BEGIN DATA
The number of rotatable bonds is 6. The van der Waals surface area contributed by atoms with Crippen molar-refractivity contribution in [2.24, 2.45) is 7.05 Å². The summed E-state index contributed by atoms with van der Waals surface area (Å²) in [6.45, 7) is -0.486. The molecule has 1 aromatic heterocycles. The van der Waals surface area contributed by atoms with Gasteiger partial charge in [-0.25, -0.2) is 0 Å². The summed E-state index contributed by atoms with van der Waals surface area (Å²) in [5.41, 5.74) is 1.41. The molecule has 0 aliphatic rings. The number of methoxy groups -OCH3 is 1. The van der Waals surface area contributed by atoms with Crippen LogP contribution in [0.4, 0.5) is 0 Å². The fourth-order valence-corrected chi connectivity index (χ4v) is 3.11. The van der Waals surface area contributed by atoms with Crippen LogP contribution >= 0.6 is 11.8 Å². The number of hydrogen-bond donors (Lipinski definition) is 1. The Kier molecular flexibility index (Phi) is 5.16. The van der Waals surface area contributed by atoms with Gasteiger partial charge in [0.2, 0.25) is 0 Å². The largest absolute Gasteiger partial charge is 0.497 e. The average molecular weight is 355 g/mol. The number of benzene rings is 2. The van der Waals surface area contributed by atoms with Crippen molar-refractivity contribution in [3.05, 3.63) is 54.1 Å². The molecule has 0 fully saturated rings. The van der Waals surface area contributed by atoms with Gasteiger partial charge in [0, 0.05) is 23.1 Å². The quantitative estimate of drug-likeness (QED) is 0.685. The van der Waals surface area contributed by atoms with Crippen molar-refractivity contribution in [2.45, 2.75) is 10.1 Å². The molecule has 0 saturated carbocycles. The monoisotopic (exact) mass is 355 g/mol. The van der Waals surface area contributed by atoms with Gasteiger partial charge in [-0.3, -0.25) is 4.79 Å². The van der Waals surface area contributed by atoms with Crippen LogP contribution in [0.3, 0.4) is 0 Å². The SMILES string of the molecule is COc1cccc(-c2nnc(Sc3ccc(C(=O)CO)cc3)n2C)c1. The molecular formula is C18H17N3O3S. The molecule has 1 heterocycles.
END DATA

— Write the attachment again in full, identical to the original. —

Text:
The number of rotatable bonds is 6. The van der Waals surface area contributed by atoms with Crippen molar-refractivity contribution in [2.24, 2.45) is 7.05 Å². The summed E-state index contributed by atoms with van der Waals surface area (Å²) in [6.45, 7) is -0.486. The molecule has 1 aromatic heterocycles. The van der Waals surface area contributed by atoms with Gasteiger partial charge in [-0.25, -0.2) is 0 Å². The summed E-state index contributed by atoms with van der Waals surface area (Å²) in [5.41, 5.74) is 1.41. The molecule has 0 aliphatic rings. The number of methoxy groups -OCH3 is 1. The van der Waals surface area contributed by atoms with Crippen LogP contribution in [0.4, 0.5) is 0 Å². The fourth-order valence-corrected chi connectivity index (χ4v) is 3.11. The van der Waals surface area contributed by atoms with Crippen LogP contribution >= 0.6 is 11.8 Å². The number of hydrogen-bond donors (Lipinski definition) is 1. The Kier molecular flexibility index (Phi) is 5.16. The van der Waals surface area contributed by atoms with Gasteiger partial charge in [0.2, 0.25) is 0 Å². The largest absolute Gasteiger partial charge is 0.497 e. The average molecular weight is 355 g/mol. The number of benzene rings is 2. The van der Waals surface area contributed by atoms with Crippen molar-refractivity contribution in [3.05, 3.63) is 54.1 Å². The molecule has 0 fully saturated rings. The van der Waals surface area contributed by atoms with Gasteiger partial charge in [0, 0.05) is 23.1 Å². The quantitative estimate of drug-likeness (QED) is 0.685. The van der Waals surface area contributed by atoms with Crippen molar-refractivity contribution in [2.45, 2.75) is 10.1 Å². The molecule has 0 saturated carbocycles. The monoisotopic (exact) mass is 355 g/mol. The van der Waals surface area contributed by atoms with Gasteiger partial charge in [-0.3, -0.25) is 4.79 Å². The van der Waals surface area contributed by atoms with Crippen LogP contribution in [0.3, 0.4) is 0 Å². The SMILES string of the molecule is COc1cccc(-c2nnc(Sc3ccc(C(=O)CO)cc3)n2C)c1. The molecular formula is C18H17N3O3S. The molecule has 1 heterocycles.